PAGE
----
The theme of salvation by narrative haunts Rufi Thorpe’s debut novel, The Girls from Corona del Mar, a coming-of-age fiction that explores the unequal contest between human will and indifferent fate. Mia and Lorrie Ann are teenagers growing up in the 1990s in the Californian coastal hamlet of Corona del Mar. As the novel begins, Mia seems to be heading for a crash. She is 15 years old and recovering from an abortion, having lost her virginity and become pregnant in the same moment.

Lorrie Ann, by contrast, has all the virtues of a fairy-tale heroine. She is beautiful, clever, nice and – almost unprecedentedly in Corona del Mar – the child of a stable family. “In a way,” Mia reflects, “Lorrie Ann made me everything I am, for my personality took shape as an equal and opposite reaction to who she was . . .”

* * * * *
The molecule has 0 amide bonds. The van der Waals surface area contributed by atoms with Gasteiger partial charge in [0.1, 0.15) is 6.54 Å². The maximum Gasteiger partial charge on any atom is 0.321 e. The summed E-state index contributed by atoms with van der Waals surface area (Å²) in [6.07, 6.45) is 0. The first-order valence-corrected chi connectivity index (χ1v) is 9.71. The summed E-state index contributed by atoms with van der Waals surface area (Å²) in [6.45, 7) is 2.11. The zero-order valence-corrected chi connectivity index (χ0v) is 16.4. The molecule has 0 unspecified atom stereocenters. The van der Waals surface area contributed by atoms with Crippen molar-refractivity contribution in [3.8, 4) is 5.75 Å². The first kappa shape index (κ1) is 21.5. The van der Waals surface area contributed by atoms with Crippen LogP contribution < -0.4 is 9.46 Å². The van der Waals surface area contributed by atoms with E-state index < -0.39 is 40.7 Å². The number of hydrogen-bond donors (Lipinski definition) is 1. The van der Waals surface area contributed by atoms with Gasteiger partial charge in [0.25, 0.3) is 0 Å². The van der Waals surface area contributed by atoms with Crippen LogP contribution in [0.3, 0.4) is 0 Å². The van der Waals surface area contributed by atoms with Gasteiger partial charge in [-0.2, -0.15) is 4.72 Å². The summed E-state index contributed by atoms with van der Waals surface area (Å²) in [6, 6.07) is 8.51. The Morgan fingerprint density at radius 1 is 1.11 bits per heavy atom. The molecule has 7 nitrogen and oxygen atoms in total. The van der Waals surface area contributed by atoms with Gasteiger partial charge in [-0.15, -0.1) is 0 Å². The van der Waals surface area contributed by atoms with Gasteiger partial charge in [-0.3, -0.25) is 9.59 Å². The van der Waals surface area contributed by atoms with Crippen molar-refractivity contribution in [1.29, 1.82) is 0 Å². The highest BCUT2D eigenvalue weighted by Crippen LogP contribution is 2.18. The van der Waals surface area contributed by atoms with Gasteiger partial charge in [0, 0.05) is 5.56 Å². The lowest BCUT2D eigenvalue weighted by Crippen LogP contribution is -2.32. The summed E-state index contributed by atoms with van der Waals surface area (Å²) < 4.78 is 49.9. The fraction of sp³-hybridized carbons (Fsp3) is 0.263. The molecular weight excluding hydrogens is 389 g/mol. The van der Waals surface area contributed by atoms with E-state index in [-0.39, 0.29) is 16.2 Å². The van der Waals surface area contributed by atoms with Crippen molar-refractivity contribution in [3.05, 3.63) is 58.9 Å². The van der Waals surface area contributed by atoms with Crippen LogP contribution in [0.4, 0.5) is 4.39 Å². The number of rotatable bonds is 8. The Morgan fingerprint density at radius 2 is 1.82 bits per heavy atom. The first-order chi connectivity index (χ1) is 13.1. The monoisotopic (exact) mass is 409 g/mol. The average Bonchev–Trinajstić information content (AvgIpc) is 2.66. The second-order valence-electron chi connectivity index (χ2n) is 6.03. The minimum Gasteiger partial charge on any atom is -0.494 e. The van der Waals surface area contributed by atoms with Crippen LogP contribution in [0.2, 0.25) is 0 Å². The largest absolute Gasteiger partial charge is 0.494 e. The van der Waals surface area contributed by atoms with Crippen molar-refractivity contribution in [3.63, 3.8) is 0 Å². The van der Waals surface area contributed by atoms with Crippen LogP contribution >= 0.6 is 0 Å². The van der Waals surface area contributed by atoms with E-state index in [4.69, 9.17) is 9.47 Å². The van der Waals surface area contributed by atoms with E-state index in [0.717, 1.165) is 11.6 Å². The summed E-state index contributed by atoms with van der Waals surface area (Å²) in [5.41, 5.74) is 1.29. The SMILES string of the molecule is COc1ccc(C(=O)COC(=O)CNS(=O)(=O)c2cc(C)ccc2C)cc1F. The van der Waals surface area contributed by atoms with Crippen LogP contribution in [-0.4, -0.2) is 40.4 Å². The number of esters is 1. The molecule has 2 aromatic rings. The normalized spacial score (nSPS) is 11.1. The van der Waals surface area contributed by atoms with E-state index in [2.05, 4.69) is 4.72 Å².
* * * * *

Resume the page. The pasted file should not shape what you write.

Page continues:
It is the destiny of fairy-tale heroines to suffer and there is something gleeful about the way in which Thorpe sets about heaping misfortune on Lorrie Ann. “It was,” Mia thinks, “like some bizarre postmodern rendition of Job.” From an unplanned pregnancy, which Lorrie Ann virtuously declines to terminate, there extends a grim sequence of catastrophe. While Mia flourishes, her friend suffers a series of lurid mishaps as elaborate and undeserved as the fanciful horrors of 17th-century revenge tragedy.

As in all good fairy tales, there is a slightly improbable ending that offers the possibility, if not of happiness ever after, at least of respite from misfortune. There are signs in Thorpe’s novel of a writer finding her voice: the binary structure is a trifle heavy-handed and the conclusion simplistic. Yet her depiction of female friendship is engaging and sharply observed. Seldom has Schadenfreude been more appetisingly packaged.